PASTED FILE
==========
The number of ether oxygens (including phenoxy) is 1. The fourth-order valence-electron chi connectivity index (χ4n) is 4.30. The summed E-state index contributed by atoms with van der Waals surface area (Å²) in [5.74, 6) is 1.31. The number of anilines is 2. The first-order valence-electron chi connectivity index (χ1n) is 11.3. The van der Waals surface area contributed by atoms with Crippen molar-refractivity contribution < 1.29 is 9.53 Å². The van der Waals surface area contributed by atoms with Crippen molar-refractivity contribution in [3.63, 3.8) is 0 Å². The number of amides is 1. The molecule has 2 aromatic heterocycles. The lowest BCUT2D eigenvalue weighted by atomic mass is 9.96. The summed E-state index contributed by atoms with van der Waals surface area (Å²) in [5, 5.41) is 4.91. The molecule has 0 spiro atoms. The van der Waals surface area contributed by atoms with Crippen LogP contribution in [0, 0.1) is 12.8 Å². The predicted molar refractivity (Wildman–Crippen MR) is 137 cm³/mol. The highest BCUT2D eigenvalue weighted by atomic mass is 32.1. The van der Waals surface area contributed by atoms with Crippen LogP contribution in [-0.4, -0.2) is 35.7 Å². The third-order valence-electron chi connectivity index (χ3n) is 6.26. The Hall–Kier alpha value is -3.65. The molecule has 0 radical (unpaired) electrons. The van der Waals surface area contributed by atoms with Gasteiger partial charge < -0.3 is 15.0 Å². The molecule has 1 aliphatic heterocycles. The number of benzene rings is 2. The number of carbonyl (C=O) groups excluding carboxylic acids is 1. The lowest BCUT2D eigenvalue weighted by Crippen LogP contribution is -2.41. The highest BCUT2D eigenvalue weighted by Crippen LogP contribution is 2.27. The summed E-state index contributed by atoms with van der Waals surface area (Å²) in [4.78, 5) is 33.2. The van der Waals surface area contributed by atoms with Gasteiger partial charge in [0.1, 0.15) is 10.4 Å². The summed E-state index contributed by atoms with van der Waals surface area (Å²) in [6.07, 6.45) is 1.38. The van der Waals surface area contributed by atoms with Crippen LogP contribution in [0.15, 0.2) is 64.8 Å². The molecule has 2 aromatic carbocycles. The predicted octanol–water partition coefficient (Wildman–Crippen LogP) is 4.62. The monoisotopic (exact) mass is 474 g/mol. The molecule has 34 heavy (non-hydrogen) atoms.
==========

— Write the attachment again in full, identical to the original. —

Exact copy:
The number of ether oxygens (including phenoxy) is 1. The fourth-order valence-electron chi connectivity index (χ4n) is 4.30. The summed E-state index contributed by atoms with van der Waals surface area (Å²) in [5.74, 6) is 1.31. The number of anilines is 2. The first-order valence-electron chi connectivity index (χ1n) is 11.3. The van der Waals surface area contributed by atoms with Crippen molar-refractivity contribution < 1.29 is 9.53 Å². The van der Waals surface area contributed by atoms with Crippen molar-refractivity contribution in [3.63, 3.8) is 0 Å². The number of amides is 1. The molecule has 2 aromatic heterocycles. The lowest BCUT2D eigenvalue weighted by atomic mass is 9.96. The summed E-state index contributed by atoms with van der Waals surface area (Å²) in [5, 5.41) is 4.91. The molecule has 0 spiro atoms. The van der Waals surface area contributed by atoms with Crippen LogP contribution in [0, 0.1) is 12.8 Å². The predicted molar refractivity (Wildman–Crippen MR) is 137 cm³/mol. The highest BCUT2D eigenvalue weighted by atomic mass is 32.1. The van der Waals surface area contributed by atoms with Crippen LogP contribution in [-0.4, -0.2) is 35.7 Å². The third-order valence-electron chi connectivity index (χ3n) is 6.26. The Hall–Kier alpha value is -3.65. The molecule has 0 radical (unpaired) electrons. The van der Waals surface area contributed by atoms with Gasteiger partial charge < -0.3 is 15.0 Å². The molecule has 1 aliphatic heterocycles. The number of benzene rings is 2. The number of carbonyl (C=O) groups excluding carboxylic acids is 1. The lowest BCUT2D eigenvalue weighted by Crippen LogP contribution is -2.41. The highest BCUT2D eigenvalue weighted by Crippen LogP contribution is 2.27. The summed E-state index contributed by atoms with van der Waals surface area (Å²) in [4.78, 5) is 33.2. The van der Waals surface area contributed by atoms with Gasteiger partial charge in [0.1, 0.15) is 10.4 Å². The summed E-state index contributed by atoms with van der Waals surface area (Å²) in [6.07, 6.45) is 1.38. The van der Waals surface area contributed by atoms with Crippen LogP contribution in [0.15, 0.2) is 64.8 Å². The molecule has 2 aromatic carbocycles. The predicted octanol–water partition coefficient (Wildman–Crippen LogP) is 4.62. The monoisotopic (exact) mass is 474 g/mol. The molecule has 34 heavy (non-hydrogen) atoms.